by Joan Cramer
For Alexander Shtarkman, professor and chair of Peabody’s Piano Department—and, really, for everyone at Peabody who loves pianos—it’s a dream come true. Last spring, Shtarkman and three fellow Peabody piano aficionados traveled to Hamburg, Germany, to acquire the Conservatory’s first Hamburg Steinway.
Rare in the U.S., these exquisite instruments grace most of the world’s finest concert halls and are generally distinguished from their New York Steinway cousins (same company, same high standards, but significantly different materials used in their production) by a sweeter, cleaner, more intimate tone.
“I cannot explain how excited I am about this,” says Shtarkman, a concert pianist who—like the great composer Sergei Rachmaninoff and Peabody’s own Leon Fleisher were—is a “Steinway Artist,” a title conferred on what the company describes as “the best pianists of his or her time” who perform exclusively on Steinways.
“This is something I have been talking about acquiring for Peabody since I first joined the faculty in 2002,” Shtarkman says. “It’s thrilling to be able to offer our students the opportunity to experience the touch, the tone, the color, the richness and depth these instruments can produce. It’s not that they are better than New York Steinways. They can be equally exquisite. But they are different, and that’s why I think it’s best to have both.”
Plans for the acquisition were first made before COVID-19, when Ci-Ying Sun (BM ’92, MM ’94, Piano) provided philanthropic support both to help fund Peabody’s Breakthrough Curriculum and to purchase a concert grand in honor of her teacher Ellen Mack, who served on the Peabody piano faculty for more than 50 years.“I want her incredible dedication to the school and her students to always be recognized and remembered,” says Sun, who had only $40 when she left her native China to attend Peabody and believes the full scholarship and stipend she was awarded, along with the selfless devotion of teachers such as Mack, made possible all of her subsequent achievements, not only as a concert pianist, but as an international business executive.
“I’m just glad I now have the resources to do this for her,” says Sun, who serves on the Peabody Institute Advisory Board and the Johns HopkinsUniversity Board of Trustees. “And I was very excited to learn the piano would be a Hamburg.”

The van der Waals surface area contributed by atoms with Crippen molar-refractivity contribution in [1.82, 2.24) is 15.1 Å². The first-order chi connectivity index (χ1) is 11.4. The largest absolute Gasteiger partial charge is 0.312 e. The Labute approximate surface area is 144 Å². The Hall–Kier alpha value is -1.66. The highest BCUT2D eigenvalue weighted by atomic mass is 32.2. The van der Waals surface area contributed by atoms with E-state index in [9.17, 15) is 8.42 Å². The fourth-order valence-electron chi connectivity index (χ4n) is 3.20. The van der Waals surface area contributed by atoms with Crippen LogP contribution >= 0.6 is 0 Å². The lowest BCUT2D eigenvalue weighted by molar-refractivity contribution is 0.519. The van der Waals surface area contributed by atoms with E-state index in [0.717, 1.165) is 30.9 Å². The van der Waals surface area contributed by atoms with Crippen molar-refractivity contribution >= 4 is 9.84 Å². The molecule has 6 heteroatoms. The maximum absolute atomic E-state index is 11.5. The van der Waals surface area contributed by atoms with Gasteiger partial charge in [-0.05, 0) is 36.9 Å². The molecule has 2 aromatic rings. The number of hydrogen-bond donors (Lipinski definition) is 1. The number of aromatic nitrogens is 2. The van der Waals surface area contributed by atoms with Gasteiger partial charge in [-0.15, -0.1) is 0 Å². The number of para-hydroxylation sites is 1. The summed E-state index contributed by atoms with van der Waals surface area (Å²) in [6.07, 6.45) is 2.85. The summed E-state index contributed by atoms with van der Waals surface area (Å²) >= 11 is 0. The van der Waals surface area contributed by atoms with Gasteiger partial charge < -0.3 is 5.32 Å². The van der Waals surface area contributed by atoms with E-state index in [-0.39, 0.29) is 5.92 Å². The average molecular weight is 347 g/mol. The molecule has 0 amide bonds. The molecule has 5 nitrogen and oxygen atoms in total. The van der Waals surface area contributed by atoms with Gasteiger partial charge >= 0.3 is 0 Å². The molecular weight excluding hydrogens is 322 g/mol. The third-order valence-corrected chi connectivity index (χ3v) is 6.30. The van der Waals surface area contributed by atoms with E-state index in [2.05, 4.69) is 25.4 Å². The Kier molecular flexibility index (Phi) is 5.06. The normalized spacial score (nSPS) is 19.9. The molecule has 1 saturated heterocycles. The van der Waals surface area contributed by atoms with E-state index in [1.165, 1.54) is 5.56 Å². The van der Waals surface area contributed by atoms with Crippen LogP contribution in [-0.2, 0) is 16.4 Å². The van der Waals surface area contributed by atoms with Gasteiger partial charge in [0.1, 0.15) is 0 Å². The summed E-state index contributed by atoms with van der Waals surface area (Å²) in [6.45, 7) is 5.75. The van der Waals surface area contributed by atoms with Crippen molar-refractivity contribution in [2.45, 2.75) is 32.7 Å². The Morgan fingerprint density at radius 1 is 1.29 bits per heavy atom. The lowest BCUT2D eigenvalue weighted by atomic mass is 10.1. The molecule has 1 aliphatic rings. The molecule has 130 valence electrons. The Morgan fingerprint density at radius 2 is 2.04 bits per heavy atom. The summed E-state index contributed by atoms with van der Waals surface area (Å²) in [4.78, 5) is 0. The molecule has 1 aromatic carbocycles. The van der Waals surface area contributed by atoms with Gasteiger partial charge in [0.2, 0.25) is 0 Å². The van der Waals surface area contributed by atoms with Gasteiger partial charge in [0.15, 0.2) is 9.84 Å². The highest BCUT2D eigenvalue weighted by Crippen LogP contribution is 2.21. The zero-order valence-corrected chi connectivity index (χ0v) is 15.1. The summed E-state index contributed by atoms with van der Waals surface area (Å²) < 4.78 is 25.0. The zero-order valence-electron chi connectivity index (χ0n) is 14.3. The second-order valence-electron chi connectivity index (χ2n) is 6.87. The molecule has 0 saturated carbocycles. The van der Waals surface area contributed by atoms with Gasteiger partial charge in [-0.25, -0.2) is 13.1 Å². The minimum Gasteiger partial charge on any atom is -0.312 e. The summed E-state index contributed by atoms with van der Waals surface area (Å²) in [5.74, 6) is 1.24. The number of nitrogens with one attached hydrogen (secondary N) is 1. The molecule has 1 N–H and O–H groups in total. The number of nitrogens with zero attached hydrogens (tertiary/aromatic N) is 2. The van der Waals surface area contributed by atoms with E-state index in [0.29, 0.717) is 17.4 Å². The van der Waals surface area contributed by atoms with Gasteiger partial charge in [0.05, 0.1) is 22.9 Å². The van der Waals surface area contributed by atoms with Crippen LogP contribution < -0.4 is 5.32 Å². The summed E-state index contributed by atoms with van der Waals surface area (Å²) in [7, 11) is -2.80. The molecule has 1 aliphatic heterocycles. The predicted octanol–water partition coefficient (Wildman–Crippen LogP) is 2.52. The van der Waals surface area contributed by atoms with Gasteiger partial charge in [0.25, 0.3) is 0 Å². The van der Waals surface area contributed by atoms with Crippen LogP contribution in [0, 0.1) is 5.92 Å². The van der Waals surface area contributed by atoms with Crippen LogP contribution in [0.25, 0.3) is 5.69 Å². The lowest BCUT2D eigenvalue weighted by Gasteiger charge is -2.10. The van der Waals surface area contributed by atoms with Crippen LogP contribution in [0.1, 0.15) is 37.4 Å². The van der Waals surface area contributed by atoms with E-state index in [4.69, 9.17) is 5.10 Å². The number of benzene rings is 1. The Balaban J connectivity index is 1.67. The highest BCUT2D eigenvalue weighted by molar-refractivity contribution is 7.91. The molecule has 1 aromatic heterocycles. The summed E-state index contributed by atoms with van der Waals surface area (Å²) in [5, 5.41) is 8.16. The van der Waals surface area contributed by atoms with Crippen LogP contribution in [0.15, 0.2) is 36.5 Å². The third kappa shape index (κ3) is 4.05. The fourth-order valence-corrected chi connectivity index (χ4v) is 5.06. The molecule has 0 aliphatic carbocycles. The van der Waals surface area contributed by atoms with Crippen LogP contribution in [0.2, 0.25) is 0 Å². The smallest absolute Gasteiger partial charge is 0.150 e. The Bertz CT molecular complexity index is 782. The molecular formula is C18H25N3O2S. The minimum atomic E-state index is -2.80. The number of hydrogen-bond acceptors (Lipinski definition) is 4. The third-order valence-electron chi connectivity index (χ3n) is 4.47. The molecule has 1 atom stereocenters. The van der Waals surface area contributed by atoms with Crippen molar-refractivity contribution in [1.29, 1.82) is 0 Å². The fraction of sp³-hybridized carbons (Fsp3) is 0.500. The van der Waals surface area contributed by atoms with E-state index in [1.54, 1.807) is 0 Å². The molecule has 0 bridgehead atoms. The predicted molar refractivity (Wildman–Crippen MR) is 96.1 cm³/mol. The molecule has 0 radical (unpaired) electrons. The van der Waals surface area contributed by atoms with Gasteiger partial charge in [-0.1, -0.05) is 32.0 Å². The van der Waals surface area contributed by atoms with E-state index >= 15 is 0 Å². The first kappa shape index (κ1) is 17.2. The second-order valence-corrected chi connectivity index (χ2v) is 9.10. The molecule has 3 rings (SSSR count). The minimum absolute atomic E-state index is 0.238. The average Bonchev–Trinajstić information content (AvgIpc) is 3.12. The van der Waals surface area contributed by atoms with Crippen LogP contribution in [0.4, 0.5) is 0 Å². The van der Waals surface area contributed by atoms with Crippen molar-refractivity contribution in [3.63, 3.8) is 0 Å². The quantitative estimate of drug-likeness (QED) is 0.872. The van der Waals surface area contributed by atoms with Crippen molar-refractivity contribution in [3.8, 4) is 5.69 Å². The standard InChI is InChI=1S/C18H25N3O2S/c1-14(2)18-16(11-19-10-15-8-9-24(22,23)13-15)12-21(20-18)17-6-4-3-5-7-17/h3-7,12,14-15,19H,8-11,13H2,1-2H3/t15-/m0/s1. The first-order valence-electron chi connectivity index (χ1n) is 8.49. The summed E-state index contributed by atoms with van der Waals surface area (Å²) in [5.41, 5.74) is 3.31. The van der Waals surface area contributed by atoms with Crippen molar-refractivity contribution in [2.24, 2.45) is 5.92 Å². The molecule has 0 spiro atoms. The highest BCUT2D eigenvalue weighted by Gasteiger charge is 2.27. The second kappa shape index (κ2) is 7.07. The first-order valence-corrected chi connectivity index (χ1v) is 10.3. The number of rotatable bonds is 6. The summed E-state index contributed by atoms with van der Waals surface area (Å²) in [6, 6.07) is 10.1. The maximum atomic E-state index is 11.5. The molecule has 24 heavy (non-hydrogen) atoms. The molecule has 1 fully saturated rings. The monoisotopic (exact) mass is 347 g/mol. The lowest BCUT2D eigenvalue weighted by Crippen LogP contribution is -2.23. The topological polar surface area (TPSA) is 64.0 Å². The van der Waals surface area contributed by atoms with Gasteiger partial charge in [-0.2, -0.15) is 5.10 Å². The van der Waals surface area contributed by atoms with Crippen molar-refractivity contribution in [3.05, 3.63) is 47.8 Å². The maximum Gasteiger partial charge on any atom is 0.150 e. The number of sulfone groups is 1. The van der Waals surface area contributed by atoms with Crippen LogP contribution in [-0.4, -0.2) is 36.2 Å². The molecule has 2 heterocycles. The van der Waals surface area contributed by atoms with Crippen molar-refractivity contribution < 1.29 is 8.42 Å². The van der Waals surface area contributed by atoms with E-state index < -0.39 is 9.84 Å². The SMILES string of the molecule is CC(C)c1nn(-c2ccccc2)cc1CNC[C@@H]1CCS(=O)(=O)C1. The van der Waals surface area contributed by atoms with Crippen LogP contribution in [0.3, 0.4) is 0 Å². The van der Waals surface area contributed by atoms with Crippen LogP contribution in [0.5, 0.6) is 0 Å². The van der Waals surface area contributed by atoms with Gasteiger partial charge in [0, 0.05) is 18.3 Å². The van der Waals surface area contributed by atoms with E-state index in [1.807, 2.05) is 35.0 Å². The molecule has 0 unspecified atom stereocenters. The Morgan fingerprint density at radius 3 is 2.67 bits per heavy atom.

The pandemic slowed everything down, plus the Hamburg factory has a yearlong waiting list, but in early April 2023, the Peabody team traveled to Germany to select the $225,000, nine-foot-long concert grand. “We have a regular replacement plan for pianos at Peabody, and we now have 330 in inventory, but most of what we buy are studio pianos, so it’s always a very big deal and an exciting time when we commit to acquiring a concert grand,” says Andrew Kipe, assistant dean of performance activities, who accompanied Shtarkman on the pilgrimage along with Professor of Piano Steven Spooner and head piano technician Renee Kelsey.
After an early morning tour and lunch, the team was formally presented with six pianos. “They were all gorgeous,” Kelsey says. “After I made sure there were no glaring issues and everything sounded very much in tune, I just listened and gave guidance on how each piano was sounding from a distance.”
Spooner and Shtarkman repeatedly played a range of selections—fast, slow, loud, soft, pieces that span the entire piano—to test each instrument’s response.
“The difference in tone and touch and overall feel from one piano to the next, all made side by side in the same factory, is fascinating,” Kipe says. “And some of the art in this process is understanding how the piano will ‘open up,’ as we call it, over time.”
Shtarkman says it’s quite a responsibility, predicting how a piano will behave over time and in different settings. And though the team relatively quickly eliminated four of the pianos, it took hours to choose between the final two. “I kept asking if we couldn’t just buy both,” Shtarkman says, laughing.
They finally chose the piano “with the longer sustain, the cleaner sound,” Kelsey says.
“For my taste, for my touch, it felt like the most versatile, the richest and deepest, the most singing, the most colorful,” Shtarkman says. “And to me it seemed the most promising instrument to open up. Instruments need to be ‘played in’ before they show their real beauty.”
The piano’s American odyssey had begun. Carefully packed and shipped via plane to the Bethesda, Maryland, Steinway dealership, it was delivered to Peabody in May, where it spent a few weeks resting in an undisclosed location, adapting to its first Baltimore summer under the ministrations of Kelsey and her staff.
It was then “played in” by faculty in that same secret location before landing in its permanent Peabody home—the Miriam A. Friedberg Concert Hall—where it will be dedicated and introduced this fall to the wider Peabody community in a solo concert performed by Shtarkman. The piano chair spent weeks planning the repertoire, which will not only showcase the piano’s remarkable character and versatility, but culminate in a tribute to Rachmaninoff, his fellow “Steinway artist,” whose 150th birthday is being celebrated worldwide this year.